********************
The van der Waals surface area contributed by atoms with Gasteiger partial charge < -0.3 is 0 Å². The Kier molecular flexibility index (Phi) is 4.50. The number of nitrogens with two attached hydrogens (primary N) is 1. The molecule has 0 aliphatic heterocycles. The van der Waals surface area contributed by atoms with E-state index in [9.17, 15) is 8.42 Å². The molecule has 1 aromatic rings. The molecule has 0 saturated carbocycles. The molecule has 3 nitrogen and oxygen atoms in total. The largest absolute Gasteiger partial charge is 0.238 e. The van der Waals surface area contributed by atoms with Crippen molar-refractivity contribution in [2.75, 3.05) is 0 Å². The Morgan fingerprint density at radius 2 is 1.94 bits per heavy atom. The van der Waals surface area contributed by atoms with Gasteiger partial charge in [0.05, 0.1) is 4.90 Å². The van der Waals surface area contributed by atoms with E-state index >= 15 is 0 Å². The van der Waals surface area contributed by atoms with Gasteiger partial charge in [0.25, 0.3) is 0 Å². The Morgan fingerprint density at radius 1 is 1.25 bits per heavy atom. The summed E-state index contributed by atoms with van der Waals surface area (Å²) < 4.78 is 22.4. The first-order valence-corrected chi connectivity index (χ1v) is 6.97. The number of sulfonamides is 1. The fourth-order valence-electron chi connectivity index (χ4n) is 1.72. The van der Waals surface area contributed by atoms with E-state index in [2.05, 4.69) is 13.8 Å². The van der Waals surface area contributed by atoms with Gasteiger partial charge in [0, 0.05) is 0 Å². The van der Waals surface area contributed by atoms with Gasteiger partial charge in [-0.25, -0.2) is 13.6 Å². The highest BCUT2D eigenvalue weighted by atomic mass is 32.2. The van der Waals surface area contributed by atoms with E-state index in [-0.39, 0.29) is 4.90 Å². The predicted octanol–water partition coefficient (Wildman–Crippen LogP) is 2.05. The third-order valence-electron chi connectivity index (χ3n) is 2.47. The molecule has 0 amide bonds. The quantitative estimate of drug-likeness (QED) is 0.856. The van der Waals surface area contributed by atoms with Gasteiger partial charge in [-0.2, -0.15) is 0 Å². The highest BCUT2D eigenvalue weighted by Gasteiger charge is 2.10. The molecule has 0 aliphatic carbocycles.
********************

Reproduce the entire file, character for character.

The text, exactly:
The van der Waals surface area contributed by atoms with Gasteiger partial charge < -0.3 is 0 Å². The Kier molecular flexibility index (Phi) is 4.50. The number of nitrogens with two attached hydrogens (primary N) is 1. The molecule has 0 aliphatic heterocycles. The van der Waals surface area contributed by atoms with E-state index in [9.17, 15) is 8.42 Å². The molecule has 1 aromatic rings. The molecule has 0 saturated carbocycles. The molecule has 3 nitrogen and oxygen atoms in total. The largest absolute Gasteiger partial charge is 0.238 e. The van der Waals surface area contributed by atoms with Crippen molar-refractivity contribution in [2.75, 3.05) is 0 Å². The Morgan fingerprint density at radius 2 is 1.94 bits per heavy atom. The van der Waals surface area contributed by atoms with Gasteiger partial charge in [0.05, 0.1) is 4.90 Å². The van der Waals surface area contributed by atoms with E-state index >= 15 is 0 Å². The van der Waals surface area contributed by atoms with Gasteiger partial charge in [0.25, 0.3) is 0 Å². The Morgan fingerprint density at radius 1 is 1.25 bits per heavy atom. The summed E-state index contributed by atoms with van der Waals surface area (Å²) < 4.78 is 22.4. The first-order valence-corrected chi connectivity index (χ1v) is 6.97. The number of sulfonamides is 1. The fourth-order valence-electron chi connectivity index (χ4n) is 1.72. The van der Waals surface area contributed by atoms with E-state index in [2.05, 4.69) is 13.8 Å². The van der Waals surface area contributed by atoms with Gasteiger partial charge in [0, 0.05) is 0 Å². The van der Waals surface area contributed by atoms with Gasteiger partial charge in [-0.25, -0.2) is 13.6 Å². The highest BCUT2D eigenvalue weighted by atomic mass is 32.2. The van der Waals surface area contributed by atoms with E-state index in [-0.39, 0.29) is 4.90 Å². The predicted octanol–water partition coefficient (Wildman–Crippen LogP) is 2.05. The third-order valence-electron chi connectivity index (χ3n) is 2.47. The molecule has 0 amide bonds. The quantitative estimate of drug-likeness (QED) is 0.856. The van der Waals surface area contributed by atoms with Gasteiger partial charge in [-0.2, -0.15) is 0 Å². The highest BCUT2D eigenvalue weighted by Gasteiger charge is 2.10. The molecule has 0 aliphatic carbocycles.